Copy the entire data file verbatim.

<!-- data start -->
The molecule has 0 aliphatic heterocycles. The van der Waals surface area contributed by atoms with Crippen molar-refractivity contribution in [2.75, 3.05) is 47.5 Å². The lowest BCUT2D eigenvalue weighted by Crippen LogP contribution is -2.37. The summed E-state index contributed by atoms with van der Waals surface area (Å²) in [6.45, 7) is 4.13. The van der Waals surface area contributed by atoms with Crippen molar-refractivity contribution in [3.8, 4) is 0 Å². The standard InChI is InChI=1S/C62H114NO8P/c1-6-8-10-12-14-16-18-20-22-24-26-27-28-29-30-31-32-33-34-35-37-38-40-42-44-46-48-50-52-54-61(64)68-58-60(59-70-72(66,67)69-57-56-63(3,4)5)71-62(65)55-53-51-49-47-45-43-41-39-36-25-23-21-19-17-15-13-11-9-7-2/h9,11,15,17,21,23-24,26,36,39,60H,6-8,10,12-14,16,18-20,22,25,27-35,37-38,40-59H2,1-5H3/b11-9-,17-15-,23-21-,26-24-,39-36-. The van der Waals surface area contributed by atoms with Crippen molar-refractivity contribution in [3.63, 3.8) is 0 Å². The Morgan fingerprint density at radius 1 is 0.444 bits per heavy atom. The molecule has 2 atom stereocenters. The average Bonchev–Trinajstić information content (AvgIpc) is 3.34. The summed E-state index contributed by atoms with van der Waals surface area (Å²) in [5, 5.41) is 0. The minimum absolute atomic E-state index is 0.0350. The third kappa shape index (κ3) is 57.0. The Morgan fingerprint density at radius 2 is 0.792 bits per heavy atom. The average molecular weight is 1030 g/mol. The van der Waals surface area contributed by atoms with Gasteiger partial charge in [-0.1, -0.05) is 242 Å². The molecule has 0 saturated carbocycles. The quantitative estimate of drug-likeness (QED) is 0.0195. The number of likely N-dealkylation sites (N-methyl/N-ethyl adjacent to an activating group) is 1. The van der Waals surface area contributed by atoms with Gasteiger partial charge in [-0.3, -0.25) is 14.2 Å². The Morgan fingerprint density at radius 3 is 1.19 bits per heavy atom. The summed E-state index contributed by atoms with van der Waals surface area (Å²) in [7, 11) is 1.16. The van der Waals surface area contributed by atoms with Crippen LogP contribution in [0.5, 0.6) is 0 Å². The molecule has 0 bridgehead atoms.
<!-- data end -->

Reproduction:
The molecule has 0 aliphatic heterocycles. The van der Waals surface area contributed by atoms with Crippen molar-refractivity contribution in [2.75, 3.05) is 47.5 Å². The lowest BCUT2D eigenvalue weighted by Crippen LogP contribution is -2.37. The summed E-state index contributed by atoms with van der Waals surface area (Å²) in [6.45, 7) is 4.13. The van der Waals surface area contributed by atoms with Crippen molar-refractivity contribution in [3.8, 4) is 0 Å². The standard InChI is InChI=1S/C62H114NO8P/c1-6-8-10-12-14-16-18-20-22-24-26-27-28-29-30-31-32-33-34-35-37-38-40-42-44-46-48-50-52-54-61(64)68-58-60(59-70-72(66,67)69-57-56-63(3,4)5)71-62(65)55-53-51-49-47-45-43-41-39-36-25-23-21-19-17-15-13-11-9-7-2/h9,11,15,17,21,23-24,26,36,39,60H,6-8,10,12-14,16,18-20,22,25,27-35,37-38,40-59H2,1-5H3/b11-9-,17-15-,23-21-,26-24-,39-36-. The van der Waals surface area contributed by atoms with Crippen molar-refractivity contribution in [3.63, 3.8) is 0 Å². The Morgan fingerprint density at radius 1 is 0.444 bits per heavy atom. The molecule has 2 atom stereocenters. The average Bonchev–Trinajstić information content (AvgIpc) is 3.34. The summed E-state index contributed by atoms with van der Waals surface area (Å²) in [5, 5.41) is 0. The minimum absolute atomic E-state index is 0.0350. The third kappa shape index (κ3) is 57.0. The Morgan fingerprint density at radius 2 is 0.792 bits per heavy atom. The average molecular weight is 1030 g/mol. The van der Waals surface area contributed by atoms with Gasteiger partial charge in [-0.1, -0.05) is 242 Å². The molecule has 0 saturated carbocycles. The quantitative estimate of drug-likeness (QED) is 0.0195. The number of likely N-dealkylation sites (N-methyl/N-ethyl adjacent to an activating group) is 1. The van der Waals surface area contributed by atoms with Gasteiger partial charge in [-0.3, -0.25) is 14.2 Å². The Morgan fingerprint density at radius 3 is 1.19 bits per heavy atom. The summed E-state index contributed by atoms with van der Waals surface area (Å²) in [7, 11) is 1.16. The van der Waals surface area contributed by atoms with Crippen LogP contribution in [0.5, 0.6) is 0 Å². The molecule has 0 bridgehead atoms.